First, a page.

## Linear Algebra and Its Applications, Exercise 2.6.8

Exercise 2.6.8. If $P_3$ is the space of cubic polynomials in $t$, what matrix would represent $d^2/dt^2$? What are the nullspace and column space of this matrix? What polynomials would they represent?

Answer: $P_3$ consists of all polynomials of the form $a_3t^3 + a_2t^2 + a_1t + a_0$. The first derivative $d/dt$ of such a polynomial is $3a_3t^2 + 2a_2t + a_1$ and the second derivative $d^2/dt^2$ is $6a_3t + 2a_2$.

If we choose as our basis the vectors $p_1 = 1$ (representing the constant term), $p_2 = t$, $p_3 = t^2$, and $p_4 = t^3$ then the polynomial $a_3t^3 + a_2t^2 + a_1t + a_0$ can represented as the vector $p = \begin{bmatrix} a_0&a_1&a_2&a_3 \end{bmatrix}^T$.

For the matrix corresponding to the second derivative $d^2/dt^2$ we must have $Ap_1 = 0$, $Ap_2= 0$, $Ap_3 = 2p_1$, and $Ap_4 = 6p_2$. The resulting matrix is $A = \begin{bmatrix} 0&0&2&0 \\ 0&0&0&6 \\ 0&0&0&0 \\ 0&0&0&0\end{bmatrix}$

so that $d^2p/dt^2 = Ap = \begin{bmatrix} 0&0&2&0 \\ 0&0&0&6 \\ 0&0&0&0 \\ 0&0&0&0 \end{bmatrix} \begin{bmatrix} a_0 \\ a_1 \\ a_2 \\ a_3 \end{bmatrix} = \begin{bmatrix} 2a_2 \\ 6a_3 \\ 0 \\ 0 \end{bmatrix}$

with the vector on the right corresponding to the polynomial $2a_2 + 6a_3t$.

The matrix $A$ has two pivots (in the third and fourth columns) so its rank $r = 2$.

The nullspace $\mathcal{N}(A)$ is the set of all vectors $x$ for which $Ax = 0$ or $\begin{bmatrix} 0&0&2&0 \\ 0&0&0&6 \\ 0&0&0&0 \\ 0&0&0&0\end{bmatrix} \begin{bmatrix} x_1 \\ x_2 \\ x_3 \\ x_4 \end{bmatrix} = 0$

From the first row we have $2x_3 = 0$ and from the second row $6x_4 = 0$ so that $x_3 = x_4 = 0$. In this case $x_1$ and $x_2$ are free variables that can take on any value.  The null space is therefore the set of all vectors of the form $a_0 \begin{bmatrix} 1 \\ 0 \\ 0 \\ 0 \end{bmatrix} + a_1 \begin{bmatrix} 0 \\ 1 \\ 0 \\ 0 \end{bmatrix}$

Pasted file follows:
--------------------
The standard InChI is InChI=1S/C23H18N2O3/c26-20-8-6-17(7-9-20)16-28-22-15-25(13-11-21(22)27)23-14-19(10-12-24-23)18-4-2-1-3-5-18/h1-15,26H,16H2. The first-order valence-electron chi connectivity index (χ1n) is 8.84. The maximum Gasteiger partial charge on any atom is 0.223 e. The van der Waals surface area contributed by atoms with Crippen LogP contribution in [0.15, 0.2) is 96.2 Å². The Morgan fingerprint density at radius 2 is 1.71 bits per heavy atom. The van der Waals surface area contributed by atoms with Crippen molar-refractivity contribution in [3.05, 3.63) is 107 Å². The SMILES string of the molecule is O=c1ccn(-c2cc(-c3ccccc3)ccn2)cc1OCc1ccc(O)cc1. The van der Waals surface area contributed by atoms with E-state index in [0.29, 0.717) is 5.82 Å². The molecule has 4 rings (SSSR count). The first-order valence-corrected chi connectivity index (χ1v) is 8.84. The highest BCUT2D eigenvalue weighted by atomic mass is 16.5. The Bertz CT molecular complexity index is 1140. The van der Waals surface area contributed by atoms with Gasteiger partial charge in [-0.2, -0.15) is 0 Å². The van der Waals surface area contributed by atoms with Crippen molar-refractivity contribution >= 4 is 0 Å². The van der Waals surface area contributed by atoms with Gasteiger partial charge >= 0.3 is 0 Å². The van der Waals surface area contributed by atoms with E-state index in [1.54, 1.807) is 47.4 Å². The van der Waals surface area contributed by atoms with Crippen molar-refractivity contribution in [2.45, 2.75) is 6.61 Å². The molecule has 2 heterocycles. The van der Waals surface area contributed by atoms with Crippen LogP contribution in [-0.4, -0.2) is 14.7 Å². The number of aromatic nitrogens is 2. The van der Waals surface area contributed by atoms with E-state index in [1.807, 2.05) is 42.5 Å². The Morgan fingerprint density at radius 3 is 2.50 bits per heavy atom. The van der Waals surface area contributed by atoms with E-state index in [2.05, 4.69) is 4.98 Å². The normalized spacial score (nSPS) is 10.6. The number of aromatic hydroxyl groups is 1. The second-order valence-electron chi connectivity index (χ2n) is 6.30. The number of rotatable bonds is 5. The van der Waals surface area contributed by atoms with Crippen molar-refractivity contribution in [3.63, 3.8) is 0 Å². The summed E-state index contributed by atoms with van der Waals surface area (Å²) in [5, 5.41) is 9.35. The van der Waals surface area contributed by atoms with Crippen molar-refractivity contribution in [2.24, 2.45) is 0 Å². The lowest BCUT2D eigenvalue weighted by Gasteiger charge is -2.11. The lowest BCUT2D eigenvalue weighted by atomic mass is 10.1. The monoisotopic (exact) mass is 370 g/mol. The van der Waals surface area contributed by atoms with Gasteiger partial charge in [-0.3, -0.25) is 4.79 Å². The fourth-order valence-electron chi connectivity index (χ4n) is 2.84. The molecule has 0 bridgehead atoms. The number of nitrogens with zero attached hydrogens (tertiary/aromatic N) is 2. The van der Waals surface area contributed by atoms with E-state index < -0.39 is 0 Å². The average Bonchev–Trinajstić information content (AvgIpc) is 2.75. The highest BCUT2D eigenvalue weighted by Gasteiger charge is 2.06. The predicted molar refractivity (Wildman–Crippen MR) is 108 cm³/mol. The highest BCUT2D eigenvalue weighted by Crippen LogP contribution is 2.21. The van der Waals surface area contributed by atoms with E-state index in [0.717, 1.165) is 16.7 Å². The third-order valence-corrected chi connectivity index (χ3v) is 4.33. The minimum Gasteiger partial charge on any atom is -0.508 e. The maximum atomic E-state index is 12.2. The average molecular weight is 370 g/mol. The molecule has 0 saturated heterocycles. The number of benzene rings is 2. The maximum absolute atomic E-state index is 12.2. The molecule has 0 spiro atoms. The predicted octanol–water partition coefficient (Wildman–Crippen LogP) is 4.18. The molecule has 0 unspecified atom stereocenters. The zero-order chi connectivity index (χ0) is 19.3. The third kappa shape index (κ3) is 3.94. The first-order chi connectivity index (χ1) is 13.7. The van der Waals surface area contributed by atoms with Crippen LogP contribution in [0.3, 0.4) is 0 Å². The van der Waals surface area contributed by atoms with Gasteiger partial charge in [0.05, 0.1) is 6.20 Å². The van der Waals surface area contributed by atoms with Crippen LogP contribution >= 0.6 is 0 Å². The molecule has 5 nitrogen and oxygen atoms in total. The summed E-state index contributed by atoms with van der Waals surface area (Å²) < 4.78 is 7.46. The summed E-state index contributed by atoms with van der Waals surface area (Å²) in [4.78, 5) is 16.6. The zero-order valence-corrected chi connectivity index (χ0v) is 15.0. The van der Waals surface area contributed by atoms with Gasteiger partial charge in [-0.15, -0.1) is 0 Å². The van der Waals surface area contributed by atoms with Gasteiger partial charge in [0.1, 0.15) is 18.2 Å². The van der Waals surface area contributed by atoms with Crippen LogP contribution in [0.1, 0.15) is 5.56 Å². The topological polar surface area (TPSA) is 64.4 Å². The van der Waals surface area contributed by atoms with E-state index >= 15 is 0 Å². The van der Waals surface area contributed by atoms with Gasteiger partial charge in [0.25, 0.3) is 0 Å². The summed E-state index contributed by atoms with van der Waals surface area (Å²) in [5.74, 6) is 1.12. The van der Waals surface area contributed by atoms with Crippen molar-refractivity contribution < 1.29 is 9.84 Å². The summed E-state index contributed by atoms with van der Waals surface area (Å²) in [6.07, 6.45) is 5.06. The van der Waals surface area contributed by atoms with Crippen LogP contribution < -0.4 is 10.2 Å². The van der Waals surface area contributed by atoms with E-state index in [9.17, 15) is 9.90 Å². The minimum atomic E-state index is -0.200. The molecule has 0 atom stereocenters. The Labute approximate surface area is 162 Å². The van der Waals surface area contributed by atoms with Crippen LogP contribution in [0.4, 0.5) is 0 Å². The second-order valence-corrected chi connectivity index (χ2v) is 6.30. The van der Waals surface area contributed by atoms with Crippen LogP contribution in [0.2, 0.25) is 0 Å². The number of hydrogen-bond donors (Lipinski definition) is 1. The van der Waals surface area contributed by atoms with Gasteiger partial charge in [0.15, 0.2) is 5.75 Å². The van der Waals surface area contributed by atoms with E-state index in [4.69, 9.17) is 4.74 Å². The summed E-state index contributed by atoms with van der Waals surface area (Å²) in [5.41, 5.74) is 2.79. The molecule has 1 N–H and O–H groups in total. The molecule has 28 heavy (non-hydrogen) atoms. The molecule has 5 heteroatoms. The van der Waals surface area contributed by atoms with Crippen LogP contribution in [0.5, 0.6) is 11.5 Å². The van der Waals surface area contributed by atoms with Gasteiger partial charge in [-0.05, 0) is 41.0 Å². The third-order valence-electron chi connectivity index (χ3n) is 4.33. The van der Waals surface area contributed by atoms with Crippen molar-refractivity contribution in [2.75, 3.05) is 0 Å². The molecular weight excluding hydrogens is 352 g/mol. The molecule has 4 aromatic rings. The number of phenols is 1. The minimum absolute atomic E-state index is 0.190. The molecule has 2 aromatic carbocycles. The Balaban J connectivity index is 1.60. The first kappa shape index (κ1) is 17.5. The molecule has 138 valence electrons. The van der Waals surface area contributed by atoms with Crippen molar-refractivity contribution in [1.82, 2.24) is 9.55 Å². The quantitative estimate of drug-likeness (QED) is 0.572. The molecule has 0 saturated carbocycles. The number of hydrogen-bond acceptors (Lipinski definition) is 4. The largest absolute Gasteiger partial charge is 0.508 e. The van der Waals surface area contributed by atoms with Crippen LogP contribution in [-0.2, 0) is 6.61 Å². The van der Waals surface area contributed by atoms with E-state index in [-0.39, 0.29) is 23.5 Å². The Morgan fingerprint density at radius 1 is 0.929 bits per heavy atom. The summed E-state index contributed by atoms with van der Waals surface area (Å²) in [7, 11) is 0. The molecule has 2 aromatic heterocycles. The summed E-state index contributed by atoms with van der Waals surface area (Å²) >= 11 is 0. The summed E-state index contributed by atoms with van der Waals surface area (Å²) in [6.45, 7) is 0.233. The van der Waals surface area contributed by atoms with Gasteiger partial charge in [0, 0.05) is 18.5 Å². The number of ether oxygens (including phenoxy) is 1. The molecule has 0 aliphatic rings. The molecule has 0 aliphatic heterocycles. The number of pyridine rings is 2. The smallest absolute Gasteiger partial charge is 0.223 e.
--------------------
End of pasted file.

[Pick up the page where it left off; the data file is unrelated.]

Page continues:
which corresponds to polynomials of the form $a_1t + a_0$. The nullspace has rank $n-r = 4-2 = 2$.

The column space $\mathcal{R}(A)$ is the set of all linear combinations of the last two columns of $A$: $c_1 \begin{bmatrix} 2 \\ 0 \\ 0 \\ 0 \end{bmatrix} + c_2 \begin{bmatrix} 0 \\ 6 \\ 0 \\ 0 \end{bmatrix}$ $= (c_{1}/2) \begin{bmatrix} 1 \\ 0 \\ 0 \\ 0 \end{bmatrix} + (c_{2}/6) \begin{bmatrix} 0 \\ 1 \\ 0 \\ 0 \end{bmatrix}$

This set is the same as the nullspace $\mathcal{N}(A)$, namely the set of all vectors of the form $a_0 \begin{bmatrix} 1 \\ 0 \\ 0 \\ 0 \end{bmatrix} + a_1 \begin{bmatrix} 0 \\ 1 \\ 0 \\ 0 \end{bmatrix}$

corresponding to polynomials of the form $a_1t + a_0$.

UPDATE: Corrected the paragraph discussing the effects of $A$ when applied to the basis vectors $p_1$ through $p_4$. Thanks go to Abdalsalam Fadeel for pointing out a mistake with this.

NOTE: This continues a series of posts containing worked out exercises from the (out of print) book Linear Algebra and Its Applications, Third Edition by Gilbert Strang.

If you find these posts useful I encourage you to also check out the more current Linear Algebra and Its Applications, Fourth Edition , Dr Strang’s introductory textbook Introduction to Linear Algebra, Fourth Edition and the accompanying free online course, and Dr Strang’s other books .

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### 2 Responses to Linear Algebra and Its Applications, Exercise 2.6.8

1. Abdalsalam Fadeel says:

Before the first matrix Ap1=0 , Ap2=0 , Ap3=2a2 , and Ap4=6a3 Not as written I think can you make sure for this please? thank you

• hecker says:

You were correct that for the third formula I needed to reference Ap_3, not Ap_2 as I had it. However we have Ap_3 = 2p_1, not Ap_3 = 2a_2. That’s because p_1 through p_4 are unit vectors of the form p_1 = [1, 0, 0, 0]^T, p_2 = [0, 1, 0, 0]^T, p_3 = [0, 0, 1, 0]^T, and p_4 = [0, 0, 0, 1]^T. The vector involving a_0, a_1, a_2, and a_3 is the general vector p = [a_0, a_1, a_2, a_3]^T representing the corresponding polynomial.

When A multiplies p we get a vector involving a_0, etc. But when A multiples p_1, p_2, p_3, or p_4 we get a vector involving the elements of A, which have nothing to with a_0, etc., and the 0 or 1 values from p_1, etc.